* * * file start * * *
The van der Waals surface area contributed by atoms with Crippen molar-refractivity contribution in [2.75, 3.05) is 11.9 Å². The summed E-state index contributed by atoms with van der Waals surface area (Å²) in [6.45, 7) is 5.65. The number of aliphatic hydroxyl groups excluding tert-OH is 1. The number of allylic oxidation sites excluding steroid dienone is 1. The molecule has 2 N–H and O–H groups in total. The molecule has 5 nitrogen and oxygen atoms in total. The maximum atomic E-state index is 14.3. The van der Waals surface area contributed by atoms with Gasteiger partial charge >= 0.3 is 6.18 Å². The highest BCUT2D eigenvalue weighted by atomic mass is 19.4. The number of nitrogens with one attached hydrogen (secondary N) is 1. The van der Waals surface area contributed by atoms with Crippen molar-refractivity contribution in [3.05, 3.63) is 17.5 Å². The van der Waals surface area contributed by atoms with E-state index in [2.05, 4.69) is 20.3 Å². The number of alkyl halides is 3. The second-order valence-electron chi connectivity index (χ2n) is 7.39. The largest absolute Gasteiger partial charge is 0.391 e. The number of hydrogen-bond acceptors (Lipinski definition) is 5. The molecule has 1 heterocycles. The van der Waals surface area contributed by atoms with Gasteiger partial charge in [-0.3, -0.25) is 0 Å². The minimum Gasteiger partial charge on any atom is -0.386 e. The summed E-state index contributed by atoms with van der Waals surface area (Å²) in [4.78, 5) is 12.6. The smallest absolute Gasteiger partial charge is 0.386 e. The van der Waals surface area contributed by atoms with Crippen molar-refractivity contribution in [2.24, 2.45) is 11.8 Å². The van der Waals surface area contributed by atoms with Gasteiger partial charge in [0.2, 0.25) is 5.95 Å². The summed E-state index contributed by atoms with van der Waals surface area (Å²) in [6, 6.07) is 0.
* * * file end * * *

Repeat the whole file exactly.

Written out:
The van der Waals surface area contributed by atoms with Crippen molar-refractivity contribution in [2.75, 3.05) is 11.9 Å². The summed E-state index contributed by atoms with van der Waals surface area (Å²) in [6.45, 7) is 5.65. The number of aliphatic hydroxyl groups excluding tert-OH is 1. The number of allylic oxidation sites excluding steroid dienone is 1. The molecule has 2 N–H and O–H groups in total. The molecule has 5 nitrogen and oxygen atoms in total. The maximum atomic E-state index is 14.3. The van der Waals surface area contributed by atoms with Gasteiger partial charge >= 0.3 is 6.18 Å². The highest BCUT2D eigenvalue weighted by atomic mass is 19.4. The number of nitrogens with one attached hydrogen (secondary N) is 1. The van der Waals surface area contributed by atoms with Crippen molar-refractivity contribution in [3.05, 3.63) is 17.5 Å². The van der Waals surface area contributed by atoms with E-state index in [2.05, 4.69) is 20.3 Å². The number of alkyl halides is 3. The second-order valence-electron chi connectivity index (χ2n) is 7.39. The largest absolute Gasteiger partial charge is 0.391 e. The number of hydrogen-bond acceptors (Lipinski definition) is 5. The molecule has 1 heterocycles. The van der Waals surface area contributed by atoms with Gasteiger partial charge in [-0.3, -0.25) is 0 Å². The minimum Gasteiger partial charge on any atom is -0.386 e. The summed E-state index contributed by atoms with van der Waals surface area (Å²) in [4.78, 5) is 12.6. The smallest absolute Gasteiger partial charge is 0.386 e. The van der Waals surface area contributed by atoms with Crippen molar-refractivity contribution in [2.24, 2.45) is 11.8 Å². The van der Waals surface area contributed by atoms with Gasteiger partial charge in [0.2, 0.25) is 5.95 Å². The summed E-state index contributed by atoms with van der Waals surface area (Å²) in [6, 6.07) is 0.